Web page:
I love scrims. I don't actually remember the last time that I did a photoshoot without one. In this video, I go over the different options as well as how I build my own scrims.
Softboxes are all well and good, but sometimes, you need the light to hit the final baffle at more of a gradient, or you need additional diffusion to be localized while maintaining the generic softbox look for most of the scene. There are lots of reasons to use scrims in still or moving images, but that's something for another article. Nevertheless, it is safe to say that they are a vital piece of photography equipment that truly spans the genres and that won't be going out of fashion anytime soon.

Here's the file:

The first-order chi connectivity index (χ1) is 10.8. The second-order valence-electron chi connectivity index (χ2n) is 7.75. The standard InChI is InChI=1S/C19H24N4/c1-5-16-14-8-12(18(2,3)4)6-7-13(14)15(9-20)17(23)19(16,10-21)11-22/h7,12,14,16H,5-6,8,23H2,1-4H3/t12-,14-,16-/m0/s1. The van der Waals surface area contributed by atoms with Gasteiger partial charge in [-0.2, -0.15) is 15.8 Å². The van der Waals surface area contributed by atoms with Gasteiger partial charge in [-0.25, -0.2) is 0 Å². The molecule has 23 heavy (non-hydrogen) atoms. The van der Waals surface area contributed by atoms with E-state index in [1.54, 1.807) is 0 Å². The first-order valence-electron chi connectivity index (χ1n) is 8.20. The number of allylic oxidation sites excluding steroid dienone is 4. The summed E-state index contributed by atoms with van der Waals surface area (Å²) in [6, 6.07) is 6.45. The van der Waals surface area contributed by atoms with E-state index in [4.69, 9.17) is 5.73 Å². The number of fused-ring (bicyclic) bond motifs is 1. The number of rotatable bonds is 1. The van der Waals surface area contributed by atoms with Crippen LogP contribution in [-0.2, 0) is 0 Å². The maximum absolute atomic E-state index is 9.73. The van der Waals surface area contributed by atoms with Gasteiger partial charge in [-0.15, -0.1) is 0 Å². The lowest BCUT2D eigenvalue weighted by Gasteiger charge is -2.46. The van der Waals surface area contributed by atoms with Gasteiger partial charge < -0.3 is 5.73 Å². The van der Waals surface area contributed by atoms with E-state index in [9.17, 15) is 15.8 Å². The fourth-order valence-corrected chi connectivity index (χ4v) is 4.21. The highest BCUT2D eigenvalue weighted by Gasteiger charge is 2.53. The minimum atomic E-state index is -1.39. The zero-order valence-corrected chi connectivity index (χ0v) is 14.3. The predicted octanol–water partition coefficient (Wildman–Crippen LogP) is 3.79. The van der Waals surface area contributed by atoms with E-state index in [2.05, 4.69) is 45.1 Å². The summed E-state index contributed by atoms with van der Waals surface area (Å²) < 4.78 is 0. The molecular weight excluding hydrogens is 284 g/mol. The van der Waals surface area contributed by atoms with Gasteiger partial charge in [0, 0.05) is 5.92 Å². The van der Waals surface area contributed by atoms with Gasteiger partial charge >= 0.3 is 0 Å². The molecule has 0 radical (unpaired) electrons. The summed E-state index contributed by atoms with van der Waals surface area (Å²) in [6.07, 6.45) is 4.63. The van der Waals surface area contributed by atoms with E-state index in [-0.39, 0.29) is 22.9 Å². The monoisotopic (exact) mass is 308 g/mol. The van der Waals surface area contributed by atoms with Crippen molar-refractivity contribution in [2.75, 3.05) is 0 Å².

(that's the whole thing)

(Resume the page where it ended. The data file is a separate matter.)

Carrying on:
I have made scrims that are the size of a drink coaster right up to several meters wide. Unlike an off-the-peg softbox, when building a scrim, the possibilities are endless. As well as offering a lot of control and variance to the way you can light, they can also be super cheap.
As will all photography gear, you can spend an awful lot, but in this video, I show you how with a bit of wood, a glue gun, and some tracing paper, you can make a photography scrim to suit your needs and budget.
In my studio, they are incredibly useful to create soft gradations against highly reflective chrome, to kill the fish eye reflections of spoons, and also to give a really natural light to drink photographs. They may not always look pretty, but they are great tools.
How do you make your scrims?